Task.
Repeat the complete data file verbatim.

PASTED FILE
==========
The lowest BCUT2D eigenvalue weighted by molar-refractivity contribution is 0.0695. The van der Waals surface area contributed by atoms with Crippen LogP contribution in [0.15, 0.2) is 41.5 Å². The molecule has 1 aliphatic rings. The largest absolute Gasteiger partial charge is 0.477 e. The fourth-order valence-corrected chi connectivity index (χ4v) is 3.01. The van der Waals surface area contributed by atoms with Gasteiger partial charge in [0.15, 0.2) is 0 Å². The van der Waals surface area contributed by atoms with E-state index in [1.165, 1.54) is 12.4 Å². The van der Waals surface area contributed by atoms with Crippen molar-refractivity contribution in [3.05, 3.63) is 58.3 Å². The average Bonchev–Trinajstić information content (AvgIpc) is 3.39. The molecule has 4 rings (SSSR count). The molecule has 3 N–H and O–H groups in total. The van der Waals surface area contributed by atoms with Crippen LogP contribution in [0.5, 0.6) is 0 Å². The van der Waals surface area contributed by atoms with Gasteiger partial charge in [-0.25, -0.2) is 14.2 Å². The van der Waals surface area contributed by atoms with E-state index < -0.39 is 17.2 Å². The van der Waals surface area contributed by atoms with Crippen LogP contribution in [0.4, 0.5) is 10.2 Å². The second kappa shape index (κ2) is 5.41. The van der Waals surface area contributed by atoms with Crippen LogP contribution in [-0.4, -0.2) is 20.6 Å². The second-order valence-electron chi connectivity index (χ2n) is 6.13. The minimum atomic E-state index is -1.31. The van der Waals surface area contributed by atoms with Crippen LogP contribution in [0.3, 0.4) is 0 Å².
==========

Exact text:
The lowest BCUT2D eigenvalue weighted by molar-refractivity contribution is 0.0695. The van der Waals surface area contributed by atoms with Crippen LogP contribution in [0.15, 0.2) is 41.5 Å². The molecule has 1 aliphatic rings. The largest absolute Gasteiger partial charge is 0.477 e. The fourth-order valence-corrected chi connectivity index (χ4v) is 3.01. The van der Waals surface area contributed by atoms with Gasteiger partial charge in [0.15, 0.2) is 0 Å². The van der Waals surface area contributed by atoms with E-state index in [1.165, 1.54) is 12.4 Å². The van der Waals surface area contributed by atoms with Crippen molar-refractivity contribution in [3.05, 3.63) is 58.3 Å². The average Bonchev–Trinajstić information content (AvgIpc) is 3.39. The molecule has 4 rings (SSSR count). The molecule has 3 N–H and O–H groups in total. The van der Waals surface area contributed by atoms with Crippen LogP contribution in [0.5, 0.6) is 0 Å². The van der Waals surface area contributed by atoms with Gasteiger partial charge in [-0.25, -0.2) is 14.2 Å². The van der Waals surface area contributed by atoms with E-state index < -0.39 is 17.2 Å². The van der Waals surface area contributed by atoms with Crippen LogP contribution in [0.4, 0.5) is 10.2 Å². The second kappa shape index (κ2) is 5.41. The van der Waals surface area contributed by atoms with Crippen LogP contribution in [-0.4, -0.2) is 20.6 Å². The second-order valence-electron chi connectivity index (χ2n) is 6.13. The minimum atomic E-state index is -1.31. The van der Waals surface area contributed by atoms with Crippen LogP contribution in [0.3, 0.4) is 0 Å².